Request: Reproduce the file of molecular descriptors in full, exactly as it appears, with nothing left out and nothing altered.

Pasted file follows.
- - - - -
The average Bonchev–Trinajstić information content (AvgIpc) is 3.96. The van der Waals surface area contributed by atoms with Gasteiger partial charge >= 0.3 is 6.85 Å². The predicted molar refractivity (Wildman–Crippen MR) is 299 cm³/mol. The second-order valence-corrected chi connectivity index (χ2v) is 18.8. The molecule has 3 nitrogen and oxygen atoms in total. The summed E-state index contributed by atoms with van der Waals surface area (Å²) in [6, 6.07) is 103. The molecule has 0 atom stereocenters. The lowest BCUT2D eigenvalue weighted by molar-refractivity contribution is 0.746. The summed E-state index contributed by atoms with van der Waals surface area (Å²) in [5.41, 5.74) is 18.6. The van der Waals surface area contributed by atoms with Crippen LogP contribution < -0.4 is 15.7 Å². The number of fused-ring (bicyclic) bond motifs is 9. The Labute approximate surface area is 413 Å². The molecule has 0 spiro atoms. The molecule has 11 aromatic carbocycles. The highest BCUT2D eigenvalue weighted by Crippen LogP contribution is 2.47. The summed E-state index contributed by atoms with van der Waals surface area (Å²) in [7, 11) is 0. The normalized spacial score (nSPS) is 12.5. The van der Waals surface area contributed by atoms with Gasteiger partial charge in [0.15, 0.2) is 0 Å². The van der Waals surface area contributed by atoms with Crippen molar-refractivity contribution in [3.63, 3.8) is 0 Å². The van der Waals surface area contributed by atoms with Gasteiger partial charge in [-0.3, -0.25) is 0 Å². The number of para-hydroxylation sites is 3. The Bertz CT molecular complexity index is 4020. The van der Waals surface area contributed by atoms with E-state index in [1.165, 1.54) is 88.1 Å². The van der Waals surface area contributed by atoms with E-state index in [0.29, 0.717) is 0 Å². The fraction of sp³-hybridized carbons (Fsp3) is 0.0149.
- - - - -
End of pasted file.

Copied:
The average Bonchev–Trinajstić information content (AvgIpc) is 3.96. The van der Waals surface area contributed by atoms with Gasteiger partial charge >= 0.3 is 6.85 Å². The predicted molar refractivity (Wildman–Crippen MR) is 299 cm³/mol. The second-order valence-corrected chi connectivity index (χ2v) is 18.8. The molecule has 3 nitrogen and oxygen atoms in total. The summed E-state index contributed by atoms with van der Waals surface area (Å²) in [6, 6.07) is 103. The molecule has 0 atom stereocenters. The lowest BCUT2D eigenvalue weighted by molar-refractivity contribution is 0.746. The summed E-state index contributed by atoms with van der Waals surface area (Å²) in [5.41, 5.74) is 18.6. The van der Waals surface area contributed by atoms with Crippen LogP contribution < -0.4 is 15.7 Å². The number of fused-ring (bicyclic) bond motifs is 9. The Labute approximate surface area is 413 Å². The molecule has 0 spiro atoms. The molecule has 11 aromatic carbocycles. The highest BCUT2D eigenvalue weighted by Crippen LogP contribution is 2.47. The summed E-state index contributed by atoms with van der Waals surface area (Å²) in [7, 11) is 0. The normalized spacial score (nSPS) is 12.5. The van der Waals surface area contributed by atoms with Gasteiger partial charge in [0.15, 0.2) is 0 Å². The van der Waals surface area contributed by atoms with Crippen molar-refractivity contribution in [3.63, 3.8) is 0 Å². The van der Waals surface area contributed by atoms with Gasteiger partial charge in [-0.3, -0.25) is 0 Å². The number of para-hydroxylation sites is 3. The Bertz CT molecular complexity index is 4020. The van der Waals surface area contributed by atoms with E-state index in [1.165, 1.54) is 88.1 Å². The van der Waals surface area contributed by atoms with E-state index in [0.29, 0.717) is 0 Å². The fraction of sp³-hybridized carbons (Fsp3) is 0.0149.